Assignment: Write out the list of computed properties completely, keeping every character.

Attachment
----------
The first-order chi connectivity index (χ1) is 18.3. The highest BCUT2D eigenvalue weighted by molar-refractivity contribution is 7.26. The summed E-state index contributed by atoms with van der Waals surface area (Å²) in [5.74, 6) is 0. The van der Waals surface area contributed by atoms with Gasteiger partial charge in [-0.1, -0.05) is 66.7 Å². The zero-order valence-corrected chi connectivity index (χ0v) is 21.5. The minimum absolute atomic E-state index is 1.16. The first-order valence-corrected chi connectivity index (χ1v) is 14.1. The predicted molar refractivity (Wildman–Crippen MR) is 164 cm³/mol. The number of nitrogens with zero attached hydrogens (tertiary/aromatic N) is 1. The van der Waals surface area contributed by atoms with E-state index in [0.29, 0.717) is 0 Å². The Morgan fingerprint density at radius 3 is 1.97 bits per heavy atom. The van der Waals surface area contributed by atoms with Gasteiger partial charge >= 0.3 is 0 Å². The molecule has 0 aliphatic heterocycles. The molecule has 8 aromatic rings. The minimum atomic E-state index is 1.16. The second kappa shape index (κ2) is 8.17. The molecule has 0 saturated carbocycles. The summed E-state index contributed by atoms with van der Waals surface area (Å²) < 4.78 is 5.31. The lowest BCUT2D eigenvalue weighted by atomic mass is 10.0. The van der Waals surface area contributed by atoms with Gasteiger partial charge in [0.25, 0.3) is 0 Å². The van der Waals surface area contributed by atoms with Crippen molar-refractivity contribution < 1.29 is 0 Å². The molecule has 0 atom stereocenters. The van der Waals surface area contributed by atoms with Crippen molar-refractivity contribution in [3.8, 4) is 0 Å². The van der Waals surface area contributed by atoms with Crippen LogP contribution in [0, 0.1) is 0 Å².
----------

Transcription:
The first-order chi connectivity index (χ1) is 18.3. The highest BCUT2D eigenvalue weighted by molar-refractivity contribution is 7.26. The summed E-state index contributed by atoms with van der Waals surface area (Å²) in [5.74, 6) is 0. The van der Waals surface area contributed by atoms with Gasteiger partial charge in [-0.1, -0.05) is 66.7 Å². The zero-order valence-corrected chi connectivity index (χ0v) is 21.5. The minimum absolute atomic E-state index is 1.16. The first-order valence-corrected chi connectivity index (χ1v) is 14.1. The predicted molar refractivity (Wildman–Crippen MR) is 164 cm³/mol. The number of nitrogens with zero attached hydrogens (tertiary/aromatic N) is 1. The van der Waals surface area contributed by atoms with E-state index in [0.29, 0.717) is 0 Å². The Morgan fingerprint density at radius 3 is 1.97 bits per heavy atom. The van der Waals surface area contributed by atoms with Gasteiger partial charge >= 0.3 is 0 Å². The molecule has 0 aliphatic heterocycles. The molecule has 8 aromatic rings. The minimum atomic E-state index is 1.16. The second kappa shape index (κ2) is 8.17. The molecule has 0 saturated carbocycles. The summed E-state index contributed by atoms with van der Waals surface area (Å²) < 4.78 is 5.31. The lowest BCUT2D eigenvalue weighted by atomic mass is 10.0. The van der Waals surface area contributed by atoms with Gasteiger partial charge in [0.25, 0.3) is 0 Å². The van der Waals surface area contributed by atoms with Crippen molar-refractivity contribution < 1.29 is 0 Å². The molecule has 0 atom stereocenters. The van der Waals surface area contributed by atoms with Crippen molar-refractivity contribution in [3.8, 4) is 0 Å². The van der Waals surface area contributed by atoms with Crippen LogP contribution in [0, 0.1) is 0 Å².